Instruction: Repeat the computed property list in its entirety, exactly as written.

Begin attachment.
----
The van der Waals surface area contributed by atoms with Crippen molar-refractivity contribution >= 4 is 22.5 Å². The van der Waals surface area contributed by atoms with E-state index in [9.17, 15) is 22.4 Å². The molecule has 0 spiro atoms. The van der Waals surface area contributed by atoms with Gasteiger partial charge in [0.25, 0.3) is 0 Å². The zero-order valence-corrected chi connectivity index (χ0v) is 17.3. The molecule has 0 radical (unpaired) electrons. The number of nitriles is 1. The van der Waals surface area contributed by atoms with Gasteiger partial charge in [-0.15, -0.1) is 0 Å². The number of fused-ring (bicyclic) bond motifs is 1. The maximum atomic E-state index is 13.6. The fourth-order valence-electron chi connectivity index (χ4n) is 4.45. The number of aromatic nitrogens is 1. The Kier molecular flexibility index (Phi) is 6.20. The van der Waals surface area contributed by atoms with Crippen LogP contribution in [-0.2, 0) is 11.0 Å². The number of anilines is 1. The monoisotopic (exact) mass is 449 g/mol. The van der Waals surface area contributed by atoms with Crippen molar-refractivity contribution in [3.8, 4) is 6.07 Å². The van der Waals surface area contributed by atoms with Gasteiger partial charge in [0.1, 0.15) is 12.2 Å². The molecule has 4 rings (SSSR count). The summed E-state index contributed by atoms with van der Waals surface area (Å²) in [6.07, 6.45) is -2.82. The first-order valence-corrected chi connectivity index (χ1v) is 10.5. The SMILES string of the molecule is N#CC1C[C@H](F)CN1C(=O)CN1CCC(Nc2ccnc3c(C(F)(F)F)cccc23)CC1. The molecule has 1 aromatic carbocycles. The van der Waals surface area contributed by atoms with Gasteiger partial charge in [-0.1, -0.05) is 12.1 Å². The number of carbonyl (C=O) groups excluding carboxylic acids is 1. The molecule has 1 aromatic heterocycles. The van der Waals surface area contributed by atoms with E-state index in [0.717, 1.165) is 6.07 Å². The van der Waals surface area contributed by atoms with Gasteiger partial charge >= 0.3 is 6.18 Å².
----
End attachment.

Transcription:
The van der Waals surface area contributed by atoms with Crippen molar-refractivity contribution >= 4 is 22.5 Å². The van der Waals surface area contributed by atoms with E-state index in [9.17, 15) is 22.4 Å². The molecule has 0 spiro atoms. The van der Waals surface area contributed by atoms with Gasteiger partial charge in [0.25, 0.3) is 0 Å². The zero-order valence-corrected chi connectivity index (χ0v) is 17.3. The molecule has 0 radical (unpaired) electrons. The number of nitriles is 1. The van der Waals surface area contributed by atoms with Gasteiger partial charge in [-0.15, -0.1) is 0 Å². The number of fused-ring (bicyclic) bond motifs is 1. The maximum atomic E-state index is 13.6. The fourth-order valence-electron chi connectivity index (χ4n) is 4.45. The number of aromatic nitrogens is 1. The Kier molecular flexibility index (Phi) is 6.20. The van der Waals surface area contributed by atoms with Crippen LogP contribution in [-0.2, 0) is 11.0 Å². The number of anilines is 1. The monoisotopic (exact) mass is 449 g/mol. The van der Waals surface area contributed by atoms with Crippen molar-refractivity contribution in [3.8, 4) is 6.07 Å². The van der Waals surface area contributed by atoms with Gasteiger partial charge in [0.1, 0.15) is 12.2 Å². The molecule has 4 rings (SSSR count). The summed E-state index contributed by atoms with van der Waals surface area (Å²) in [6.07, 6.45) is -2.82. The first-order valence-corrected chi connectivity index (χ1v) is 10.5. The SMILES string of the molecule is N#CC1C[C@H](F)CN1C(=O)CN1CCC(Nc2ccnc3c(C(F)(F)F)cccc23)CC1. The molecule has 1 aromatic carbocycles. The van der Waals surface area contributed by atoms with Gasteiger partial charge in [-0.1, -0.05) is 12.1 Å². The number of carbonyl (C=O) groups excluding carboxylic acids is 1. The molecule has 1 aromatic heterocycles. The van der Waals surface area contributed by atoms with E-state index in [0.717, 1.165) is 6.07 Å². The van der Waals surface area contributed by atoms with Gasteiger partial charge >= 0.3 is 6.18 Å².